In this installment of Poetism, Podcast Editor Josh Wagner takes to the studio to ask about the honesty of writing––can writing ever reflect a true impression of reality? To field such questions about life, poetry, and everything in between, Stanford graduate student Gabriel Ellis takes the mic. Studying musicology, Gabriel focuses on contemporary pop music, and especially what he terms “anaesthetics,” music that describes, induces, or creates a sense of narcotic escape.

Our conversation loosely tracks Gabriel’s musical career before turning to Jos Charles’ 2018 poetry collection feeld, which he reads in a faux-Chaucerian accent: “i care so much abot the whord i cant reed.” Then, we talk about the late SOPHIE’s 2018 track “Immaterial” off of Oil of Every Pearl’s Un-Insides to explore a sonic tapestry of vibe.


Stay tuned at your dials for next week’s episode of Poetism, featuring dead Irish myths, Seamus Heany, Hozier, and more Stanford friends!


Note: Both Charles and SOPHIE identify as trans and use she/them pronouns, so we use both interchangeably.

July 15, 2021  

Poetism 3: Can You Feel It? Johnnie Hobbs on D’Angelo and Amiri Baraka


She listen to a little of that D’Angelo music, some love’s melody, sophisticated-type rap, which she say sounds more like real music, like intelligent music, than some of that other music, then she cuts the radio off ––Gayl Jones, The Healing


Like the narrator in Gayl Jones’ The Healing, this week’s installment of Poetism focuses on and around “black music,” that is music which conveys a specific feeling of a sensation or time without explaining anything. For me, it’s like being a child at an adult’s card table; no one tells you how the game works, you have to learn by being attentive and tuning into the tricks at hand. But the joy is in the puzzle, almost as much as in the rules of the game.


When his producer tried to market his serpentine music as “neo-soul,” D’Angelo rejected that moniker for the more expressive and expansive “black music.” There’s history and respect in his 2014 collaboration with the Vanguard, “Black Messiah,” but also affection, nostalgia, and rage. In scholar D’Angelo’s own words, “it’s all about capturing the spirit. It’s all about capturing the vibe. I’m kinda a first take dude.”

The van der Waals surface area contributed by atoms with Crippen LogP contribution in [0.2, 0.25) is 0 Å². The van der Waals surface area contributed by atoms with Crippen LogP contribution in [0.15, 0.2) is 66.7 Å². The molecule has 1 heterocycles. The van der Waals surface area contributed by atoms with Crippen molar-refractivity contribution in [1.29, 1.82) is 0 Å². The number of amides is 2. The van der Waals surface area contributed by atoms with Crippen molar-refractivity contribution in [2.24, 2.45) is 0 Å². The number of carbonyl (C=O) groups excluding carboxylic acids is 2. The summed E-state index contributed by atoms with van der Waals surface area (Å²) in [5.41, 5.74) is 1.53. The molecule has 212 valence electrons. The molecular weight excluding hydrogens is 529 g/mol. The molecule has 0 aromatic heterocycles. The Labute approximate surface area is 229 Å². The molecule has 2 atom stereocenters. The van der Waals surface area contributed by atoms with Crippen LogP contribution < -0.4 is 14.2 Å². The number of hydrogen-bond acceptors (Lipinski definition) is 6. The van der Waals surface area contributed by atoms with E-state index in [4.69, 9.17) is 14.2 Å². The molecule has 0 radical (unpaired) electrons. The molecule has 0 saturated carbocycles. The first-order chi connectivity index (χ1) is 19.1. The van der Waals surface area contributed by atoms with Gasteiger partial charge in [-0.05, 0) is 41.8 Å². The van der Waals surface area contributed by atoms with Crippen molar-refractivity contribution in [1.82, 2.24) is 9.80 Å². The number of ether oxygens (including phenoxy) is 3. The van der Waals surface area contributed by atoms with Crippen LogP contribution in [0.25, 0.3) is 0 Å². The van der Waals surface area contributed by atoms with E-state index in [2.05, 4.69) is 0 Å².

To tackle such questions of lineage and history, actor and tap dance instructor Johnnie Hobbs joins me in this week’s episode. Our conversation starts with Johnnie’s own background and love for films––especially the rare period piece that displays the mundane. As Sumana Roy and Xander Manshel have noted, it’s rare for art made by people of color about the everyday to be accepted by mainstream culture. The vast majority of literary awards given to writers of color are for historical novels which focus on their ethnic identities. To be taught within the university, Indian novels need to be about what it means to be a postcolonial subject;––it’s uncommon to see a novel about one’s dreams of becoming a famous poet, midnight walks, and family fights.


And Johnnie has developed his own test to see whether a historical film can do more than just showcase violence against Black bodies. In the final minutes of the podcast, we turn towards Amiri Baraka’s “Preface to a Twenty Volume Suicide Note” (1961) to unpack it’s own relationship to Black suffering and its future(s).


Stay tuned for next week’s episode on bubblegum pop and Old English verse in Jos Charles’ feeld (2018) and SOPHIE’s “Immaterial” (2018)––guided by anesthetic wizard Gabriel Ellis, who you might remember from his cameo in last week’s installment.

July 8, 2021  

Poetism Part 2: Are we numb yet? Lisa Robertson and the Airborne Toxic Event with Mitch Therieau



Why are we so blind, why do we see so little, when there is much around us to see?


So asks philosopher Alva Noë in Strange Tools, an exploration of how art objects contain, persuade, envelop, and direct our attention. What happens when we love a song, poem, or a moment in a day? How do these works of art direct and misdirect our attention? What––physically, emotionally, actually––happens to us in these moments of transport? And how can we talk about any of this without poorly paraphrasing that direct experience?


These are the questions Podcast Editor Josh Wagner was left with at the end of our last episode of Poetism. So, in this week’s installment, Josh invited Mitch Therieau, a Stanford researcher working on contemporary literature, to unravel the interstices of Lisa Robertson’s R’s Boat (2010) and the Airborne Toxic Event’s 2011 hit “Numb” off of All at Once.


Robertson’s poetry captures fleeting moments of stillness and the everyday, placing them in complex and abstract forms, while Numb’s soundscape desensitizes listeners to the world around them. Over the course of their conversation, Mitch and Josh plumb the surface-level depths of Robertson’s avant-garde poetry and trace the music history at the core of the Airborne Toxic Event’s track.